Seattle - Microsoft would eliminate as many as 18 000 jobs, the largest round of cuts in its history, the software maker said yesterday, as chief executive Satya Nadella integrates Nokia’s handset unit and slims down the company.
The restructuring, amounting to about 14 percent of its workforce, included 12 500 factory and professional positions, the world’s biggest software maker said.
The job cuts were expected to be completed by the end of June next year, and would result in pretax charges of between $1.1 billion (R12bn) and $1.6bn.
Nadella, who took over from Steve Ballmer in February, is retooling the company’s structure as it seeks to compete with nimbler rivals offering mobile and internet-based software and services.
He is also working to wring a promised $600 million in annual savings from Microsoft’s Nokia deal, which added about 30 000 workers in April, bringing the total workforce to about 127 100.
“Microsoft needs to be a leaner tech giant over the coming years in order to strike the right balance of growth and profitability around its cloud and mobile endeavours,” Daniel Ives, an analyst at FBR Capital Markets, said.
In his first mission statement, Nadella said last week that the software maker needed to become more focused and efficient and required changes to its engineering teams. He pledged updates on the new plans later this month, and said he would provide more details when the company reported earnings next week.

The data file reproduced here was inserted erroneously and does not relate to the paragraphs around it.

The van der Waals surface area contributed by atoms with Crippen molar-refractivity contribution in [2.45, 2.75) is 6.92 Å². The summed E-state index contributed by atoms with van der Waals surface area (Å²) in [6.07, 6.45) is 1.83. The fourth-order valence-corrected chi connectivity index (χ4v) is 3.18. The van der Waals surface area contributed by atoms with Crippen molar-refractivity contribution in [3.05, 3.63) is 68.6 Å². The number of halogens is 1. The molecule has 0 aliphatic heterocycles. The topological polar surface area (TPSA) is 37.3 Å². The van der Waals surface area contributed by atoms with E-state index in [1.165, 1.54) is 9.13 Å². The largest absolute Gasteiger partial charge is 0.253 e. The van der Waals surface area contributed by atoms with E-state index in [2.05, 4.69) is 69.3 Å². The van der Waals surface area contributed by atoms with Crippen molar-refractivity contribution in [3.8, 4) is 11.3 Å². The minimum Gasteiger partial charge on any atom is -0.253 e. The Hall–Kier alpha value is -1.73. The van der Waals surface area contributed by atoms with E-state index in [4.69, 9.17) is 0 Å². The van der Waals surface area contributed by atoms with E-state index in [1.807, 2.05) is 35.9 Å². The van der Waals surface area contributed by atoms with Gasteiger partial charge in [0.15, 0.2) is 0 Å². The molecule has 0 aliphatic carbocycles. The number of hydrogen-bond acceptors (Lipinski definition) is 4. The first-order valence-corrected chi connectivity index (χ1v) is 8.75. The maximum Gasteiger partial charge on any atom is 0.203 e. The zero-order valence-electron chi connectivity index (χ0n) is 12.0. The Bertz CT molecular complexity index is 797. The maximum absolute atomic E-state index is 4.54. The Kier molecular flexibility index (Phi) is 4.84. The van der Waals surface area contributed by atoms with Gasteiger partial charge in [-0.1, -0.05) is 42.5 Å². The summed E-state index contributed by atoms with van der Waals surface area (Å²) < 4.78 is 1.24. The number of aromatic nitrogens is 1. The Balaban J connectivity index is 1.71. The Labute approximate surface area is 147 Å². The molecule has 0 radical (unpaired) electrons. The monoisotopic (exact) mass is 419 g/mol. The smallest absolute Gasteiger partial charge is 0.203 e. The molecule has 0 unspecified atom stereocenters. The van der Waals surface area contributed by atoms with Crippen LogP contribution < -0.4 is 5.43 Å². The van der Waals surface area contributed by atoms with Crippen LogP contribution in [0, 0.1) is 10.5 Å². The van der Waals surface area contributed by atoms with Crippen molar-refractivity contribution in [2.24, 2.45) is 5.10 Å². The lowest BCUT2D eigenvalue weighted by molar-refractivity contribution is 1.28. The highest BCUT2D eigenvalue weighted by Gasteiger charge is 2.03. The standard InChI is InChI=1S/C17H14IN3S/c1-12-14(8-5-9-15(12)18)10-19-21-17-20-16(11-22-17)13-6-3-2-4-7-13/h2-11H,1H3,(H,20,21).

Ives said Microsoft investors were likely to view the cuts as a positive sign, illustrating that Nadella was trying to get costs and headcount under control and that he understood the challenges facing the company.
“We view this as another step in the right direction from the Street’s perspective,” he said. “Nadella is not wearing rose-coloured glasses.”
In appearances at company and technology events since he took the helm, Nadella has reiterated that the company’s priorities were mobile and cloud products, as he works to shift Microsoft away from its longtime core business of software for personal computers.
Nadella has signalled a desire to produce software for rival operating systems, such as Apple’s iOS and Google’s Android, and has shuffled management in areas like marketing, business development and the Xbox game console.
When Microsoft agreed to acquire Nokia’s device unit in September last year, the software maker pledged $600m in annual cost savings in the 18 months after the deal closed. People with knowledge of the matter have said that honouring that commitment would probably involve job cuts.
As the technology industry increasingly shifts towards mobile computing and cloud-based services, other technology firms have also sought to keep up by streamlining and firing workers. After posting an 11th quarter of falling sales in May, Hewlett-Packard disclosed 16 000 more job cuts, on top of 34 000 in staff reductions already announced. – Bloomberg